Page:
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Design optimization of aero-engine turbine blade and disc fixing

Aeronautics and Aerospace Open Access Journal
Doukaini Mavroudi,1,2 Anestis Kalfas,2 Acher-Igal Abenhaim,3 Hany Moustapha1


In aircraft engines, one of the main goals is to decrease fuel consumption while minimizing design time and cost. The attachment between the blade and disc is a critical region of the turbine as it is subjected to high stress due to centrifugal and thermal loads that are transferred between these two components. Failure of this region can lead to critical engine failure. In this paper, a design optimization framework of the turbine blade and disc attachment, called fixing, is presented. The objective function of the optimization is to minimize the weight of the fixing while ensuring that stresses are in safe limits to avoid mechanical failure. For the optimization, in-house tools of Pratt & Whitney Canada will be used. Firstly, a Design and Analysis (D&A) tool will be used that combines Computer Aided Design (CAD) and Finite Element Analysis (FEA) commercial software running in batch mode. Furthermore, a Surrogate Assisted Optimization (SAO) tool will be used to explore the design space and find the optimum design. An in-house code has also been created that links the D&A and SAO tools. After the optimization framework was set up, a Design of Experiment (DOE) was used to create a sample of fixing configurations and a sensitivity analysis was implemented based on this sample. The results of the sensitivity analysis showed which geometric parameters have the greatest impact on the stresses applied on a fixing. Only the sensitive parameters were chosen to be optimized. The goal of this paper is to create an automated optimization tool that will increase the accuracy and decrease the time of the pre- detailed design process.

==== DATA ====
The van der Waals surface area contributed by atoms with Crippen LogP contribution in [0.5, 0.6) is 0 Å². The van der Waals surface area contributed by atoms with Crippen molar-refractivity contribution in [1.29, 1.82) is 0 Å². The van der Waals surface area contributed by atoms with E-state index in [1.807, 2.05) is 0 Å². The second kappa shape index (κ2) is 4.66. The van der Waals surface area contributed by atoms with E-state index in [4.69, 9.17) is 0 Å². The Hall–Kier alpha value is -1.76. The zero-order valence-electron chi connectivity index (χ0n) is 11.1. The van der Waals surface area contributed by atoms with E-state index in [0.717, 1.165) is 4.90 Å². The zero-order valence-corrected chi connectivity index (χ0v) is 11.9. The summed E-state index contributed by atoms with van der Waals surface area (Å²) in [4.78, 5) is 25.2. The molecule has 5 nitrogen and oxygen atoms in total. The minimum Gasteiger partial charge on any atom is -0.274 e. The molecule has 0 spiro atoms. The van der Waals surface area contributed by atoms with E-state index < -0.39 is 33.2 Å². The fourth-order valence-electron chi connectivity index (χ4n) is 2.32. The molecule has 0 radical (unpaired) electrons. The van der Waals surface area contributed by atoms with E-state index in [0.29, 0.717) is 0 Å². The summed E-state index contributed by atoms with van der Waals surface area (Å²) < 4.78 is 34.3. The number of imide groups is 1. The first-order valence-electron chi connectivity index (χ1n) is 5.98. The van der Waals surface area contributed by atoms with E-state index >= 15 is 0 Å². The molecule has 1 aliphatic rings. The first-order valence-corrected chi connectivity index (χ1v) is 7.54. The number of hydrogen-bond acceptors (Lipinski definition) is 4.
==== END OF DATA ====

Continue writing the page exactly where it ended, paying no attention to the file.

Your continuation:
gas turbine, fuel consumption, optimization framework, aerodynamics, aircraft engines, blade, computational cost